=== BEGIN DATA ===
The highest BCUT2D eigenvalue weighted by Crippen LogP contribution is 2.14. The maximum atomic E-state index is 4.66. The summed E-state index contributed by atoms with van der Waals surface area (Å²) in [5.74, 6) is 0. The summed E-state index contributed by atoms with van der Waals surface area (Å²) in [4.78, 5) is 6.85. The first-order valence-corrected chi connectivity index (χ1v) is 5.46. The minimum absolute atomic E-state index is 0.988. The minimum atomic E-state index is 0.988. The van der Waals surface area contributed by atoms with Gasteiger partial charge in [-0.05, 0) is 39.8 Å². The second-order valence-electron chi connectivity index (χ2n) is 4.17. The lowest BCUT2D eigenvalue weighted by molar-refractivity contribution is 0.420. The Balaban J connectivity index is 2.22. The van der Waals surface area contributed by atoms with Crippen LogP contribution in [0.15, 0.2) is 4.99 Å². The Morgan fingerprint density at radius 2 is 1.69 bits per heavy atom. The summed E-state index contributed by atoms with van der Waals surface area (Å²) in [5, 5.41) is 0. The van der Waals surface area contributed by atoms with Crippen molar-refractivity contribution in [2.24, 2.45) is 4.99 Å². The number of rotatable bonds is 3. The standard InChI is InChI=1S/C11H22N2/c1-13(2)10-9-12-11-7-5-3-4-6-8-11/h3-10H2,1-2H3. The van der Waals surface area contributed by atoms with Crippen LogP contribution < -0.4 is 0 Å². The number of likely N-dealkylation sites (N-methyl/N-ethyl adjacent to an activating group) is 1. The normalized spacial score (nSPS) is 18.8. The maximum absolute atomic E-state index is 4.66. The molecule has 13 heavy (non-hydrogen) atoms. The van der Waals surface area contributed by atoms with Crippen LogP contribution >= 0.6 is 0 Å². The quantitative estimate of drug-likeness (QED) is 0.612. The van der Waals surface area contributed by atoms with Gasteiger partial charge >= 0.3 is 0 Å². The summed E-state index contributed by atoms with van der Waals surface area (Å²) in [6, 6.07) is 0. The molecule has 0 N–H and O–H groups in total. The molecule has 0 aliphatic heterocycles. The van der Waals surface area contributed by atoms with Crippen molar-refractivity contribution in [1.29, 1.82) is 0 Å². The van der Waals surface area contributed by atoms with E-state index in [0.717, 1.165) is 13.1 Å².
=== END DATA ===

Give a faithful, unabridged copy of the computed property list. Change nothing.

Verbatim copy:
The highest BCUT2D eigenvalue weighted by Crippen LogP contribution is 2.14. The maximum atomic E-state index is 4.66. The summed E-state index contributed by atoms with van der Waals surface area (Å²) in [5.74, 6) is 0. The summed E-state index contributed by atoms with van der Waals surface area (Å²) in [4.78, 5) is 6.85. The first-order valence-corrected chi connectivity index (χ1v) is 5.46. The minimum absolute atomic E-state index is 0.988. The minimum atomic E-state index is 0.988. The van der Waals surface area contributed by atoms with Gasteiger partial charge in [-0.05, 0) is 39.8 Å². The second-order valence-electron chi connectivity index (χ2n) is 4.17. The lowest BCUT2D eigenvalue weighted by molar-refractivity contribution is 0.420. The Balaban J connectivity index is 2.22. The van der Waals surface area contributed by atoms with Crippen LogP contribution in [0.15, 0.2) is 4.99 Å². The Morgan fingerprint density at radius 2 is 1.69 bits per heavy atom. The summed E-state index contributed by atoms with van der Waals surface area (Å²) in [5, 5.41) is 0. The van der Waals surface area contributed by atoms with Crippen molar-refractivity contribution in [2.24, 2.45) is 4.99 Å². The number of rotatable bonds is 3. The standard InChI is InChI=1S/C11H22N2/c1-13(2)10-9-12-11-7-5-3-4-6-8-11/h3-10H2,1-2H3. The van der Waals surface area contributed by atoms with Crippen LogP contribution < -0.4 is 0 Å². The number of likely N-dealkylation sites (N-methyl/N-ethyl adjacent to an activating group) is 1. The normalized spacial score (nSPS) is 18.8. The maximum absolute atomic E-state index is 4.66. The molecule has 13 heavy (non-hydrogen) atoms. The van der Waals surface area contributed by atoms with Crippen LogP contribution >= 0.6 is 0 Å². The quantitative estimate of drug-likeness (QED) is 0.612. The van der Waals surface area contributed by atoms with Gasteiger partial charge >= 0.3 is 0 Å². The summed E-state index contributed by atoms with van der Waals surface area (Å²) in [6, 6.07) is 0. The molecule has 0 N–H and O–H groups in total. The molecule has 0 aliphatic heterocycles. The van der Waals surface area contributed by atoms with Crippen molar-refractivity contribution in [1.29, 1.82) is 0 Å². The van der Waals surface area contributed by atoms with E-state index in [0.717, 1.165) is 13.1 Å².